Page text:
Welcome to Kiwi Land (Part II)

Let’s Set Off On A Tiki Tour Through The Wop Wops

Are these words new to you? Do not worry! I didn’t know what they meant either before traveling to New Zealand. Nonetheless, I thought it would be an exciting way to introduce you to New Zealand’s distinctive slang. New Zealand’s “tiki tour” is a short, organized tour allowing you to see a plethora of amazing wonders all in the span of one day, and the “wop wops” is a term used to describe places that are located in the middle of nowhere. I chose these two cultural terms in my New Zealand adventures Part II with the intention of sharing some of the most amazing landscapes with you, many of which you can find without having to travel great distances

Driving To Auckland To Pick Up My Father

In Argentina, my father would always be the one picking me up and driving me everywhere. In New Zealand, however, it was just the other way round. And, not only was I the one picking him up but I was also sitting on the left-hand side of the road while driving — a very bizarre experience to be sure! We were both so excited to embark on the adventures that lay ahead. The first night after my father had arrived, I booked a hostel so that he could experience the backpacker lifestyle. The very next day, we drove north to one of my favorite places in Northland — Tutukaka — a community located on the east coast of Northland. Fun fact — “Tutukaka” is a Māori name that comes from the term, tūtū kākā, meaning a parrot snaring tree.1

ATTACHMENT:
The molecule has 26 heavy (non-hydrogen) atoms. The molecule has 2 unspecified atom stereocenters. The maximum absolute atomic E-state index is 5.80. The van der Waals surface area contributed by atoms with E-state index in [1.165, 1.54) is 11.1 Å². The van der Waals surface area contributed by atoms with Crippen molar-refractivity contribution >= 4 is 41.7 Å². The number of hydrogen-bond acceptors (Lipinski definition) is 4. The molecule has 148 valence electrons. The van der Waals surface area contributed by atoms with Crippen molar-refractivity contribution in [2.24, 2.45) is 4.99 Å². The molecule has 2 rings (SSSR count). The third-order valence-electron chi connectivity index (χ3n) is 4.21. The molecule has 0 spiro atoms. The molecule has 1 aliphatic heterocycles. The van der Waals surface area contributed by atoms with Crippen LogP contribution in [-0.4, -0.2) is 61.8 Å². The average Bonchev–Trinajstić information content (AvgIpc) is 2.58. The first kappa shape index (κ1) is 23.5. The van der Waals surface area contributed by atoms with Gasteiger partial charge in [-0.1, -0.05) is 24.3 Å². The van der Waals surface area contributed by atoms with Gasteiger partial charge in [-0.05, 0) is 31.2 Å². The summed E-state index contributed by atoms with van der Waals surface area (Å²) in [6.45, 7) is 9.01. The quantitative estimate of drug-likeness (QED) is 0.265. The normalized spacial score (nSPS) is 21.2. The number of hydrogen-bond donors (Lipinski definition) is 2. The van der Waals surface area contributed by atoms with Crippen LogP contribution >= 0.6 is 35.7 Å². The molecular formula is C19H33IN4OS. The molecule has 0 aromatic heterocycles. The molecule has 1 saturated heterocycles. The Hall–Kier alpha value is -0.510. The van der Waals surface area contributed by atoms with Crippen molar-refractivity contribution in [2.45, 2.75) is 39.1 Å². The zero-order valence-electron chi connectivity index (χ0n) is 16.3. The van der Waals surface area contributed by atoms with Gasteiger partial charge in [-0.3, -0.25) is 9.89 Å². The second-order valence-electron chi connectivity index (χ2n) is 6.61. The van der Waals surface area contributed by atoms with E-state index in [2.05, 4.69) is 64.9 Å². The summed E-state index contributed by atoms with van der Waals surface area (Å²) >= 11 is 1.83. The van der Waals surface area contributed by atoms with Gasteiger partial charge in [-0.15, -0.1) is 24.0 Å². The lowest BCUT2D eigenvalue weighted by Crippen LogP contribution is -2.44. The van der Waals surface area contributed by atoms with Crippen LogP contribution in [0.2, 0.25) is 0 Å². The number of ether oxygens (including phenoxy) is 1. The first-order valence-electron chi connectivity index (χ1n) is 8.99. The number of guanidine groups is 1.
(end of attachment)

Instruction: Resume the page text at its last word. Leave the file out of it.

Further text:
Fun Fact About New Zealand's Tutuka

According to the 2018 census, New Zealand’s Northland Region comprises speakers of a great many languages. Interestingly, there is a much greater percentage of Māori speakers in the Northland Region than speakers in New Zealand as a whole.

Graph of the languages spoken in Northland Region compared to those spoken throughout New Zealand

Data Source: New Zealand Government, 2018 Census2

Suba Diving In New Zealand

A few months before the trip, my father had suggested that I start a diving course. He wanted us to scuba dive together once he arrived, and I’m certainly glad I did. I took the course in Wellington, in Island Bay, during the winter. It was such a challenge for me as a native Spanish speaker all the materials and instructions were in English.

After having practiced in the pool for some time, the instructor took me for the first dive in the cold seawater. I remember that it was raining a bit, and I was very nervous when we submerged. However, the first thing I saw gave me the strength and the power to trust the process — we discovered a small seahorse! At first, it was staring at us but eventually, it started moving around and dancing freely in the water.